Faleomavaega served as the administrative assistant to American Samoa Delegate A.U. Fuimaono from 1973 to 1975 and as staff counsel for the House Committee on Interior and Insular Affairs from 1975 to 1981. He worked as Deputy Attorney General for the territory of American Samoa between 1981 and 1984.[citation needed]

Lieutenant Governor of American Samoa[edit]

Faleomavaega entered elective politics when he ran alongside A. P. Lutali in the 1985 gubernatorial race. He served as Lieutenant Governor of American Samoa from 1985–89. In 1987, he participated in an event that followed traditional Polynesian life experiences by sailing from Tahiti to Hawaii in a canoe.[7]

Congressional career[edit]

Faleomavaega and former president of the Marshall Islands Kessai Note.
Faleomavaega, a superdelegate, announces the distribution of American Samoa's delegate votes as part of the roll call of the states during the third day of the 2008 Democratic National Convention in Denver, Colorado.

Faleomavaega was elected as a Democrat to the House of Representatives in 1988, serving from January 3, 1989 until January 2015.[7] As a delegate, he has worked to receive more federal funding for his home territory, particularly for health care and other essential services. He has opposed free trade deals involving meats and seafood, as nearly one-third of his territory's population is involved in the tuna industry. He proposed legislation that would allow residents of US territories to vote in presidential elections if they are active duty members of the military.[8] Faleomavaega also participated in a boycott of Jacques Chirac, who made a speech to a joint session of the U.S. Congress in 1996, due to French nuclear testing in the Pacific.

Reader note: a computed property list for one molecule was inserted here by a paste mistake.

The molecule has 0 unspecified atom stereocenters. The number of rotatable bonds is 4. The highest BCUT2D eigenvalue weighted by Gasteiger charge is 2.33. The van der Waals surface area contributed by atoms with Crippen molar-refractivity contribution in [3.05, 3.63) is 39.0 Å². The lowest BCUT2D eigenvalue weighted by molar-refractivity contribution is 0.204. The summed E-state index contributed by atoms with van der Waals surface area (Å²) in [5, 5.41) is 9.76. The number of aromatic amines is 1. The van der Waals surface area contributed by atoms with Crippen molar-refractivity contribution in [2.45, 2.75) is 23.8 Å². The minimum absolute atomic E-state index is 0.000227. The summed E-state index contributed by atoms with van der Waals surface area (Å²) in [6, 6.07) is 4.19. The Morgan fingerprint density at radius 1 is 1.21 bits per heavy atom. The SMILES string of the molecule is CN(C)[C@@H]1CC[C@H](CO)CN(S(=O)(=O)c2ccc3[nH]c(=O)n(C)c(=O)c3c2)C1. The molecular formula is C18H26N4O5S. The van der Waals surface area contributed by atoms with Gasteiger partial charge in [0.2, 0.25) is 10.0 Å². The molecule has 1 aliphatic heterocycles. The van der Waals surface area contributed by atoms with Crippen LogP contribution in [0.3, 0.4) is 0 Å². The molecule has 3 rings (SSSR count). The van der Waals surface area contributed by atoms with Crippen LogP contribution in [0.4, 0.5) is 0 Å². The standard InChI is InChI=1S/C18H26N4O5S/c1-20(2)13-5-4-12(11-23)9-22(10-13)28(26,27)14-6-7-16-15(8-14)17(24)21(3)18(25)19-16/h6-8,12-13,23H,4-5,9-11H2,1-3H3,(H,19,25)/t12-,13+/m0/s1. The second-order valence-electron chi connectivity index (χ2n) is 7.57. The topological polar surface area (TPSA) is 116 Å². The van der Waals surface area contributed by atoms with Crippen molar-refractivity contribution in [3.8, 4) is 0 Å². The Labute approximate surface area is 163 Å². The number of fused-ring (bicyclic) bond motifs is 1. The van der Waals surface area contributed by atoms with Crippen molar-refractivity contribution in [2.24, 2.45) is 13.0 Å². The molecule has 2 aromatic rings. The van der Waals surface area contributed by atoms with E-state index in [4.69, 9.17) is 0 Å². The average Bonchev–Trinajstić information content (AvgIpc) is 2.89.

Committee assignments[edit]

Faleomavaega was a member of the following committees in the House of Representatives:


Support for Sri Lanka's war against LTTE terrorists[edit]

Faleomavaega has said that it is more opportune if the United States could refrain from interfering in internal affairs of Sri Lanka. He took the initiative of briefing members of the Sub Committee on Asia and the Pacific of the US House of Representatives in this respect.[9]

Support for American Samoa's independence[edit]

In 2012, both Faleomavaega and Togiola Tulafono, American Samoa's Governor, called for the populace to consider a move towards autonomy if not independence, to a mixed response.[10][11]

Support for Bahrain's monarchy[edit]